Chapter 21, "Carter-Reagan-Bush: The Bipartisan Consensus", covers the Jimmy Carter, Ronald Reagan, and George H. W. Bush administrations and their effects on both the American people and foreign countries. Zinn argues that the Democratic and Republican parties keep the government essentially the same, maintaining policies favorable for corporations and militant foreign policy whichever party was in power. Zinn uses similarities between the three administrations' methods to argue for this. Other topics covered include the Fairness Doctrine, the Indonesian invasion of East Timor, Noam Chomsky, global warming, Roy Benavidez, the Trident submarine, the Star Wars program, the Sandinista National Liberation Front, the Iran-Contra Affair, the War Powers Act, U.S. invasion of Lebanon during the Lebanese Civil War, the Invasion of Grenada, Óscar Romero, the El Mozote massacre, the 1986 Bombing of Libya, the collapse of the Soviet Union, the United States invasion of Panama, and the Gulf War.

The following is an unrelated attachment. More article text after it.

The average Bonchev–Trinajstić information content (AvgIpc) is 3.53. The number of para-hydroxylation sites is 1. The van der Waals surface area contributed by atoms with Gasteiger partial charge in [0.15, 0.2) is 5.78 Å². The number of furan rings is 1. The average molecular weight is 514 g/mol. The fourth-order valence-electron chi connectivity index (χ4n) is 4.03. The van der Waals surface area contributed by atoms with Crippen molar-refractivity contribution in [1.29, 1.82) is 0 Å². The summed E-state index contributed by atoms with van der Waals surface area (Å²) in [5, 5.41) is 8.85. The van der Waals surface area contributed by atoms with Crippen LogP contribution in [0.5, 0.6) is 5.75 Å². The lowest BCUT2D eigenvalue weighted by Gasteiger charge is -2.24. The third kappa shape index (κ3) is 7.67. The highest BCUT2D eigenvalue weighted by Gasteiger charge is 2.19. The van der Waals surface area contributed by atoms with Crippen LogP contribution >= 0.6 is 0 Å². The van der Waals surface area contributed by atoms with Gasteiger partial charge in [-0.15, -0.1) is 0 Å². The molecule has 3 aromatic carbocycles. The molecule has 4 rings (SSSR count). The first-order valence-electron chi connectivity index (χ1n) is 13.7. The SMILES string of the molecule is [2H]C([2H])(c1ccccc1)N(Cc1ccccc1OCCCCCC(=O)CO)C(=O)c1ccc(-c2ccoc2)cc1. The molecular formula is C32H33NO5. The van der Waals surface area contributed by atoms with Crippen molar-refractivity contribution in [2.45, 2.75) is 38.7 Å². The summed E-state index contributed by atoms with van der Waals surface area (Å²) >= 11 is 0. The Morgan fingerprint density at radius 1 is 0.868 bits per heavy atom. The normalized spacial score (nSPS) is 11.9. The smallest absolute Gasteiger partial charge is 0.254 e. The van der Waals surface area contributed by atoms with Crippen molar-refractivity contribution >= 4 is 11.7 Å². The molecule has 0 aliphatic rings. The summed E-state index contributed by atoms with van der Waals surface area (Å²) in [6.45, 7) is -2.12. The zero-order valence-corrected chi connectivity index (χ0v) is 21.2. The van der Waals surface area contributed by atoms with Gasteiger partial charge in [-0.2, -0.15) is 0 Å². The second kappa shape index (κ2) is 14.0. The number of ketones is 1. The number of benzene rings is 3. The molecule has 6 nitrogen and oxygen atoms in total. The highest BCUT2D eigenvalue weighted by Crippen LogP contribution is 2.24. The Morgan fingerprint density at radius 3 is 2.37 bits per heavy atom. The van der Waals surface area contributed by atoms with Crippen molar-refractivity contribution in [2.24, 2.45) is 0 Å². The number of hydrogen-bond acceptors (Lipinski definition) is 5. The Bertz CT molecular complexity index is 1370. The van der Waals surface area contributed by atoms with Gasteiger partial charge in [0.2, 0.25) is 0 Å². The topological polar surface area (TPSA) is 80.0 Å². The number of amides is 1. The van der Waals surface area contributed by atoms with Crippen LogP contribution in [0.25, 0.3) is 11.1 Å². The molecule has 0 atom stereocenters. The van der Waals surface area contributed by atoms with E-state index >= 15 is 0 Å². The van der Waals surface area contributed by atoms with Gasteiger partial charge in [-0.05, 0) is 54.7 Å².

Chapter 22, "The Unreported Resistance", covers several movements that happened during the Carter-Reagan-Bush years that were ignored by much of the mainstream media. Topics covered include the anti-nuclear movement, the Plowshares Movement, the Council for a Nuclear Weapons Freeze, the Physicians for Social Responsibility, George Kistiakowsky, The Fate of the Earth, Marian Wright Edelman, the Citizens' Clearinghouse for Hazardous Wastes, the Three Mile Island accident, the Winooski 44, Abbie Hoffman, Amy Carter, the Piedmont Peace Project, Anne Braden, César Chávez, the United Farm Workers, the Farm Labor Organizing Committee, Teatro Campesino, LGBT social movements, the Stonewall riots, Food Not Bombs, the anti-war movement during the Gulf War, David Barsamian, opposition to Columbus Day, Indigenous Thought, Rethinking Schools, and the Americans with Disabilities Act of 1990.